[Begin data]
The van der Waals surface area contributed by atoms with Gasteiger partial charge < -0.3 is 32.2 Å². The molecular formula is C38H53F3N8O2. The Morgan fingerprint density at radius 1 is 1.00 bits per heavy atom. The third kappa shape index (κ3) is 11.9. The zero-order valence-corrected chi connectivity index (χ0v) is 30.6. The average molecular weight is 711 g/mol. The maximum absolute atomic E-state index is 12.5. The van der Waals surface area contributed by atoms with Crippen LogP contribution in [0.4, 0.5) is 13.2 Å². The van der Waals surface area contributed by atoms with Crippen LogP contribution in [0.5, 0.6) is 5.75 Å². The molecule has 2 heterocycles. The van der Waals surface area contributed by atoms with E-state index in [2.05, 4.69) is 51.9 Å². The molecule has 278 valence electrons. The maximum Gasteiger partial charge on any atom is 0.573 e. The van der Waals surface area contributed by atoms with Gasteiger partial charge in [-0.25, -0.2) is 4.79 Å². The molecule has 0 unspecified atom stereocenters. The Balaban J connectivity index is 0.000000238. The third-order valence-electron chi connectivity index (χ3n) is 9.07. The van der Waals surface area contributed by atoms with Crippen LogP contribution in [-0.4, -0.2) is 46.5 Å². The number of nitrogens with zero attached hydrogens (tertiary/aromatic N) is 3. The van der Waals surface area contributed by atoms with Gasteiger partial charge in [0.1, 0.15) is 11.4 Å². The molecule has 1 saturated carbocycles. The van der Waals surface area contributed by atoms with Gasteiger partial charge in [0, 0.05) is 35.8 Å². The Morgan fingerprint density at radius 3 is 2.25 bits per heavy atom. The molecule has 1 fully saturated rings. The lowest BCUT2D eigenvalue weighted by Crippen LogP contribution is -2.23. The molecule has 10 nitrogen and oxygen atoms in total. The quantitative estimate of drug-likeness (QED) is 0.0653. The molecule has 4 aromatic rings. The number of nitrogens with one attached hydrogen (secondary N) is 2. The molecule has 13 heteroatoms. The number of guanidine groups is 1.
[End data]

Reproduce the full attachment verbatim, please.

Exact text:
The van der Waals surface area contributed by atoms with Gasteiger partial charge < -0.3 is 32.2 Å². The molecular formula is C38H53F3N8O2. The Morgan fingerprint density at radius 1 is 1.00 bits per heavy atom. The third kappa shape index (κ3) is 11.9. The zero-order valence-corrected chi connectivity index (χ0v) is 30.6. The average molecular weight is 711 g/mol. The maximum absolute atomic E-state index is 12.5. The van der Waals surface area contributed by atoms with Crippen LogP contribution in [0.4, 0.5) is 13.2 Å². The van der Waals surface area contributed by atoms with Crippen LogP contribution in [0.5, 0.6) is 5.75 Å². The molecule has 2 heterocycles. The van der Waals surface area contributed by atoms with E-state index in [2.05, 4.69) is 51.9 Å². The molecule has 278 valence electrons. The maximum Gasteiger partial charge on any atom is 0.573 e. The van der Waals surface area contributed by atoms with Gasteiger partial charge in [-0.25, -0.2) is 4.79 Å². The molecule has 0 unspecified atom stereocenters. The Balaban J connectivity index is 0.000000238. The third-order valence-electron chi connectivity index (χ3n) is 9.07. The van der Waals surface area contributed by atoms with Crippen LogP contribution in [-0.4, -0.2) is 46.5 Å². The number of nitrogens with zero attached hydrogens (tertiary/aromatic N) is 3. The van der Waals surface area contributed by atoms with Gasteiger partial charge in [0.1, 0.15) is 11.4 Å². The molecule has 1 saturated carbocycles. The van der Waals surface area contributed by atoms with Gasteiger partial charge in [0, 0.05) is 35.8 Å². The Morgan fingerprint density at radius 3 is 2.25 bits per heavy atom. The molecule has 1 fully saturated rings. The lowest BCUT2D eigenvalue weighted by Crippen LogP contribution is -2.23. The molecule has 10 nitrogen and oxygen atoms in total. The quantitative estimate of drug-likeness (QED) is 0.0653. The molecule has 4 aromatic rings. The number of nitrogens with one attached hydrogen (secondary N) is 2. The molecule has 13 heteroatoms. The number of guanidine groups is 1.